Cold outside – hot inside

A shot from the morning view of the chapel at sunrise.

Cold outside.

But it is sure warm inside, as this jar of Chinese hot pepper oil suggests!

About Fr. John Zuhlsdorf

Fr. Z is the guy who runs this blog. o{]:¬)
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  1. joy says:

    this would go well with some Chinese opera!

  2. I don’t have an iron-clad stomach. That hot pepper stuff would give me an ulcer for sure! :)

  3. RichR says:

    That’s light weight stuff. Try my favorite relish to accompany any steak:

    Sliced serrano peppers
    Sliced red onion
    Minced Garlic
    Put above ingredients in bowl according to size and proportion desired
    Add apple cider vinegar to cover veggies
    salt to taste

    Let sit in fridge 5 minutes before eating

  4. So good to see you are getting more and more Chinese. With Chinese opera last night and Chinese hot pepper oil. Do you have a Chinese name yet? If not I should start thinking one for you and send it to you on Facebook. HaHa! God bless! [I actually do, one given to me by the Chinese ambassador to the Holy See two years ago at a banquet for the New Year. It was then slightly adjusted by some old Chinese priests. Quite the memory!]

  5. Josephus muris saliensis says:

    Surely the hot pepper oil is not in the Chapel, as the syntax implies?

    Buon apetito! Let’s feed it neat to the Tablet! Though of course we are grateful to them for airing certain topical issues to a wider public!

  6. John Kusske says:

    You’ve got the good stuff for your food for sure, but what were you spooning it up for? Jiaozi or baozi would be excellent, or of course noodles. And I like how it’s named “hot” oil, I didn’t know that the Chinese ever used the word to mean “spicy” the way we do in English–that’s the first time I’ve ever seen that.

  7. Herbert says:

    Nice stuff Fr.Z. I am a Filipino and I live in a province that like other Southeast Asian countries love to eat hot hot hot food. Our meals will never be complete without pepper.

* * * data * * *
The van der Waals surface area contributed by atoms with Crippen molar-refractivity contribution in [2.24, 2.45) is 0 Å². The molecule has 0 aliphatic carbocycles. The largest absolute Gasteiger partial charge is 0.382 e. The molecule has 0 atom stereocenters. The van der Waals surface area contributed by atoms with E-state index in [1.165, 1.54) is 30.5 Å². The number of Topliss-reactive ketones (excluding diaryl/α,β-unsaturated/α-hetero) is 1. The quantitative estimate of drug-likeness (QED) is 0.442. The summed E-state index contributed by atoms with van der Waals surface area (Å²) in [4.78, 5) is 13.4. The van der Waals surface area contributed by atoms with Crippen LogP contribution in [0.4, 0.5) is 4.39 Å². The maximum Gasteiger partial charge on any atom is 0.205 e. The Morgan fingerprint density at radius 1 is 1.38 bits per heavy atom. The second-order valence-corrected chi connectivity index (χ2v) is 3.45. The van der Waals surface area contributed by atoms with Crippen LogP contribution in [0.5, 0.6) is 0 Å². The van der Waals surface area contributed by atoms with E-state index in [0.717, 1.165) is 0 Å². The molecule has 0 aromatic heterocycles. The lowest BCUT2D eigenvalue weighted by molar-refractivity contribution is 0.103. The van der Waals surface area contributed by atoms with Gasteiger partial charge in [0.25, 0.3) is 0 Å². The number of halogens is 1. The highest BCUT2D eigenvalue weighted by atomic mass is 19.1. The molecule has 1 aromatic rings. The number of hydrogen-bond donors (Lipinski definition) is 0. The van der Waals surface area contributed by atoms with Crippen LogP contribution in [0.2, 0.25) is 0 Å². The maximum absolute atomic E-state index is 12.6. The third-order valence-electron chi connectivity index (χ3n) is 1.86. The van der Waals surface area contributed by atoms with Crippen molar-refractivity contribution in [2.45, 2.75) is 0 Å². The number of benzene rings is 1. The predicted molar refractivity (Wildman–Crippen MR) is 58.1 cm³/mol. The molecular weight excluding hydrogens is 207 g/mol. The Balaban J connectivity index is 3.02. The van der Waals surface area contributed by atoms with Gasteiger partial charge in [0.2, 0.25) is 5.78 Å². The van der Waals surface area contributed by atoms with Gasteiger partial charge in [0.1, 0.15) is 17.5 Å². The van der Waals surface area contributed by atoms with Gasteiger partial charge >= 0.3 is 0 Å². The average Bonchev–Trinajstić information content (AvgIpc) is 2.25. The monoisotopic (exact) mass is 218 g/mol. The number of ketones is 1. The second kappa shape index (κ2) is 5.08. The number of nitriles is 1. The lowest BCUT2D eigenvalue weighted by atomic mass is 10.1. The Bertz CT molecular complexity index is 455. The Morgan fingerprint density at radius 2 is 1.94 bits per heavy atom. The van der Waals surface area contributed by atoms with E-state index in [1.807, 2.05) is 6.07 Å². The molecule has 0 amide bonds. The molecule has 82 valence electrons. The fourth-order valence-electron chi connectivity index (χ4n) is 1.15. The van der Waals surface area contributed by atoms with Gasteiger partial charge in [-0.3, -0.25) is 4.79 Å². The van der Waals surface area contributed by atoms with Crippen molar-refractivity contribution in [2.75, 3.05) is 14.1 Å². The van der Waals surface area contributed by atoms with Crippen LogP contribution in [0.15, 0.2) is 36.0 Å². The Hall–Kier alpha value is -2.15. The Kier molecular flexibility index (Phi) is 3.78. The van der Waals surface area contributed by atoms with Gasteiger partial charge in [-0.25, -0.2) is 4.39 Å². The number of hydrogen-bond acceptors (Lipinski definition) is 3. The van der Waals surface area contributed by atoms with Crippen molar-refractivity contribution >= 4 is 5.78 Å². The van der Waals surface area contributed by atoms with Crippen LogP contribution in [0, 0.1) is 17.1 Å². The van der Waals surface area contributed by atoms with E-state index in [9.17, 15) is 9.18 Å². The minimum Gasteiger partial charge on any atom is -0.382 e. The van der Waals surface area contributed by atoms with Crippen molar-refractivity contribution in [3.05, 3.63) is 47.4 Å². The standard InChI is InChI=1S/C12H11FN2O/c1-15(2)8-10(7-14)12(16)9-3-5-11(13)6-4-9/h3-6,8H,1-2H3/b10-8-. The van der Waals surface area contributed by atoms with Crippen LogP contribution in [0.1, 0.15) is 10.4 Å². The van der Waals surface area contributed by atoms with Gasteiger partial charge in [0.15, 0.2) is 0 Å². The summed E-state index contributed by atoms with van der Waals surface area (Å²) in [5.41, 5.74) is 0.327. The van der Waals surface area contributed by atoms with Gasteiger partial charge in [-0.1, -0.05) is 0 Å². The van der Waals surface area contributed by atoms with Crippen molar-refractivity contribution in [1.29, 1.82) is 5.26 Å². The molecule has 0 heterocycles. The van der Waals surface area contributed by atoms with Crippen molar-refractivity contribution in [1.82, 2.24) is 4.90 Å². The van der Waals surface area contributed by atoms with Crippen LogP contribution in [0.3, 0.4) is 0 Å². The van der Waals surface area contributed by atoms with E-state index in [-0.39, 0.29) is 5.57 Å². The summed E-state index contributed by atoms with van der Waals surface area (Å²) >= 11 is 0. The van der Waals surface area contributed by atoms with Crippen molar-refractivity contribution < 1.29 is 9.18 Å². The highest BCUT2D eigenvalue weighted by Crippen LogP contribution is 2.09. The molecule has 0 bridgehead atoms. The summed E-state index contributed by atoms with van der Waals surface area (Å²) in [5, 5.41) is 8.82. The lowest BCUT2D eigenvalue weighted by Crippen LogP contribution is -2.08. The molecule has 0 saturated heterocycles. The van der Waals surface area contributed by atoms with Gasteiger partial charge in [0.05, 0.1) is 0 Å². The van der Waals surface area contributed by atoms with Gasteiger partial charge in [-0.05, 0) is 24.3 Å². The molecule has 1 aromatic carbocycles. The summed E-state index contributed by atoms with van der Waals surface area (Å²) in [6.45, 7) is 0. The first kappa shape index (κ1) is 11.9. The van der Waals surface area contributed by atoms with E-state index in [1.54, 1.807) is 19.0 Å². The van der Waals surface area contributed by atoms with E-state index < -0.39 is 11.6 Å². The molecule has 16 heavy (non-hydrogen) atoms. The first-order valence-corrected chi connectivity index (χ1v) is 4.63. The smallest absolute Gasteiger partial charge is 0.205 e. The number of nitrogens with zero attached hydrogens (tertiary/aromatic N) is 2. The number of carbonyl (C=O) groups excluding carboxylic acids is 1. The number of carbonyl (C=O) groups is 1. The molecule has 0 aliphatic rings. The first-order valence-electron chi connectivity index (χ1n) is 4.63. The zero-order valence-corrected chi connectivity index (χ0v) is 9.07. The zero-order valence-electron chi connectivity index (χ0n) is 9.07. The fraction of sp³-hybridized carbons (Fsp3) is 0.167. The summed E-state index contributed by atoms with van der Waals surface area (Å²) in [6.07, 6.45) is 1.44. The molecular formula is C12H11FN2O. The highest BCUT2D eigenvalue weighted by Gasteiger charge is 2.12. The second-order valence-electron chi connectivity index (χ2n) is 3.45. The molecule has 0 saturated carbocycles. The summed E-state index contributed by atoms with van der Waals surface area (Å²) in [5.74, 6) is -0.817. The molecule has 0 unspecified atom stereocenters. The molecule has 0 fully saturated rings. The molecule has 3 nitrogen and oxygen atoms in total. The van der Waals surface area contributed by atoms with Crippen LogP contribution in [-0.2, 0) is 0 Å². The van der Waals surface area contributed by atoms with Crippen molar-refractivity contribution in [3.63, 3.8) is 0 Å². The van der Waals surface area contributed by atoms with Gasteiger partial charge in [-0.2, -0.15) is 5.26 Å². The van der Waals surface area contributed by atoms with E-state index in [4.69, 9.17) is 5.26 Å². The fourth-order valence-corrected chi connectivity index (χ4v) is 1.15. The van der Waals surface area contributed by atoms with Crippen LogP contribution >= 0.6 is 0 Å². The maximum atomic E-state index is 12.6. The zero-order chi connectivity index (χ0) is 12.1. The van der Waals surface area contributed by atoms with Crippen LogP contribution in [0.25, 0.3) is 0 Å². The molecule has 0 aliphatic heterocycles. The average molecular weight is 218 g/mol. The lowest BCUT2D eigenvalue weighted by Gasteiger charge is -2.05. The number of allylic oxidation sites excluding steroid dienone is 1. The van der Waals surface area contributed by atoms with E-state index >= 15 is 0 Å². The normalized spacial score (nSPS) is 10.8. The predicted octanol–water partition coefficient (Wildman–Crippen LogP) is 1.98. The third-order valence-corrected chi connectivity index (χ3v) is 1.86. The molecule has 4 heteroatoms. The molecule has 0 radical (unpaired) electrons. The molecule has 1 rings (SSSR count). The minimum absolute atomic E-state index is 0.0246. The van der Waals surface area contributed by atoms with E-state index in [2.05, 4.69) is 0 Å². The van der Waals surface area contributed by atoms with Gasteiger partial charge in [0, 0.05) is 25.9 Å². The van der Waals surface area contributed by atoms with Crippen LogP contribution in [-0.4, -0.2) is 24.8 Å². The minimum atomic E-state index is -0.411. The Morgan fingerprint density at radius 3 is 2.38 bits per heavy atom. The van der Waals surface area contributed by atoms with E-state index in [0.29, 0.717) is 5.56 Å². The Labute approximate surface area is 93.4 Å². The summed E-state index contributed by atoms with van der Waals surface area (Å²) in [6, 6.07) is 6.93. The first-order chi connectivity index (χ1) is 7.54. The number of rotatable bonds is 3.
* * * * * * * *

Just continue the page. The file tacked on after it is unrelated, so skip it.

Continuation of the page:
8. Dr. Eric says:

    Mr. Kusske,

    As I’m sure you know, the characters read:

    re la

    you | jiao

    hot spicy

    oil | pepper

    The question is, what does the line signify?

    The rest of the characters are too small to make out.

    So, does it read “spicy pepper hot oil”?

    But I agree that it is strange that re is used in reference to spiciness.

  9. John Kusske says:

    Dear Dr. Eric,

    Hmm, I guess one could read it left to right and up to down, but I was reading up to down then right to left: “la jiao re you”. That would tentatively result in “spicy pepper hot oil” as you propose. Seeing “re” used this way is strange to me, but maybe a result of influence from English into Chinese! Or maybe it’s meant to be eaten heated up…

  10. Dove says:

    Fr Z, I couldn’t sign on to Twitter without giving my full birthday, so I want to let you know that you should be able to get parchment paper at your local grocery store in the same area as the plastic wrap and tinfoil. Do you have essensia di mostarda or do you use coleman’s mustard?

  11. Here is a better photo of the label.

    I can assure you that this stuff is hot.

  12. Dove: Yes… parchment paper isn’t a strange item to me. I have some mustard from Penzy’s which should serve very well.

  13. Dr. Eric says:

    I think we need Fr. Anthony Ho to give us the best translation.
    That line between you and jiao is throwing me as whether to read it up->down->right->left or left->right->up->down.

  14. Dan says:


    Do you think that the hotter Chinese prepared pepper sauce’s is more caliente than Mexican or Belizean sauces? [habenero based]

  15. Dan says:

    Seeing that shot of your chapel reminds me of something.

    I am building a chapel on my property and among many other things, need pews.

    I would like to locate 6, six foot long wooden pews with kneelers attached.

    Would you happen to have any leads on this?
    Either church closings or companys.

    Thank you.

  16. John Kusske says:

    Another thought came to me looking at the now clearer image of the hot sauce–EAT THE BLACK, EAT THE RED! I hear the spicy food stimulates the appetite, and spicy oil makes anything taste better. (I even put it on ice cream once… As a joke!)

  17. Dove says:

    Fr Z, I got essencia di mostarda in Italy a few years ago. You have to get it in a pharmacia. It is very volatile and you buy a certain number of drops “gocce”. They may ask you what you are making and how many pounds of fruit you will use. (I bought mine in Mantua), but when you get it home if you don’t use it right away you don’t have any! But don’t test it by taking a big sniff!!!

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